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Experts warn of food crisis, canvass support for flour milling industry

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Citing the prevailing economic conditions and unfavourable regulatory frameworks, analysts at the financial, business and economic information hub, Proshareng, have warned the nation of an impending food crisis.

According to a recently published review of the wheat value chain, the analysts explained that due to the disruption to vital supply chains, globally and locally, as a result of several COVID-19 curtailment policies, and unfavourable FX regimes, and insecurity issues in the wheat-planting belt of Nigeria, securing food for the average Nigerian was becoming tougher.

The report highlighted the profit eroding effects of the shrinking global wheat production levels, increasing cost and skyrocketing freight/free on board (FOB) rates placed on Nigeria-bound goods on the revenue of flour millers and bakers.

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It submitted that the current price hike in the global wheat market, which the local millers rely upon to bridge the expansive supply short-fall, occasioned by the low level of domestic wheat production, constituted an operational strain that was heavily impacting the cost of production of millers and had the potential to further elevate wheat-based food prices.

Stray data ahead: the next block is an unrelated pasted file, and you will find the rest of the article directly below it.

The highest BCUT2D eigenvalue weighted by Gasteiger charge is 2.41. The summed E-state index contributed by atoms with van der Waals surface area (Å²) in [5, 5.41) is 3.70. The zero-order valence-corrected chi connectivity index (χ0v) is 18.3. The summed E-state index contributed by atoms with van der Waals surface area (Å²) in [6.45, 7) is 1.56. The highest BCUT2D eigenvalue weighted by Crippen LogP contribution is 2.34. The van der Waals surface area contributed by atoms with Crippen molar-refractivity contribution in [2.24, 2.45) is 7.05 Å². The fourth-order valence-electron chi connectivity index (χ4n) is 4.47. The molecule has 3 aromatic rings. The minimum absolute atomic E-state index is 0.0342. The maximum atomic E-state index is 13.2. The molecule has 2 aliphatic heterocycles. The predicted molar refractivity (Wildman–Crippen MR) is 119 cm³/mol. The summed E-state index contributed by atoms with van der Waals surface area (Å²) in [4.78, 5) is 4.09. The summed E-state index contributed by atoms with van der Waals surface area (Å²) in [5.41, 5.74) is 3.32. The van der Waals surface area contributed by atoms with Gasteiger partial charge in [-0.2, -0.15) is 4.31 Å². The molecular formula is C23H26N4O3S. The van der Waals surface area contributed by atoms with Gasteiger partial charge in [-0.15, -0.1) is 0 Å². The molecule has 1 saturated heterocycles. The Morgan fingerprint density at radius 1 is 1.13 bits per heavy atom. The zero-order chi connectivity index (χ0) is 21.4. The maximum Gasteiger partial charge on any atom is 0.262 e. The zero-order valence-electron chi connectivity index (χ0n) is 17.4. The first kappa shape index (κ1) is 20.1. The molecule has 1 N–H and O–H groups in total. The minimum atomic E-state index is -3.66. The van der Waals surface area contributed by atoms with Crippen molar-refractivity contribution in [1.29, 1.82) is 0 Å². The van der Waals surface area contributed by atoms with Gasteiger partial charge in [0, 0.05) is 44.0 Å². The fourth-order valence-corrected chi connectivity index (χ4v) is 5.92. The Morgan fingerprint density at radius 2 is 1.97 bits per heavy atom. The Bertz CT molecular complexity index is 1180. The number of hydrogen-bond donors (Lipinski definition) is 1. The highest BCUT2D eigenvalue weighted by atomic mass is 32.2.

Highlighting recent price volatility in the global wheat market, the analysts noted that from as early as the first quarter of 2021, the global price of wheat rose to US$642 per bushel in January 2021, and then US$650 per bushel by the end of the quarter.

Further market pressures saw price settle at US$726.75 per bushel in May. By the end of June 2021, price dropped to US$693.5 per bushel, while yet another spike pushed price to US$707 per bushel in July 2021.

The sector report revealed how the millers and bakers absorbed the inflationary burden and the impact of rising global wheat cost on the cost of wheat-based products, adding that wheat-based food products were fairly price-elastic and therefore, any rise in the price of these products in the local markets could potentially heighten pressure on the disposable income of Nigerians.

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The experts revealed that a likely third wave of COVID-19 outbreak, considering the widening spread of the new Delta variant in addition to several early knocks, could see the bottom fall out entirely for the flour milling industry.

The flour milling industry plays a significant role in providing Nigeria’s ever-growing population access to relatively cheaper staples. Recent industry reports showed that 45 per cent of the food variants served in Nigerian homes were wheat derivatives, and accounted for 75 million of the daily food portions in Nigerian households.

They urged the government to allow the millers to access FX at the I&E window, suspend the 15 per cent cassava levy, explore other measures to support the millers and bakers, as well as assist local wheat farmers to acquire improved wheat seed varieties.

They pointed out strategic tax concessions in areas that align with the backward integration target of the CBN, amongst others, as further measures that would forestall a cave-in of the flour milling industry.

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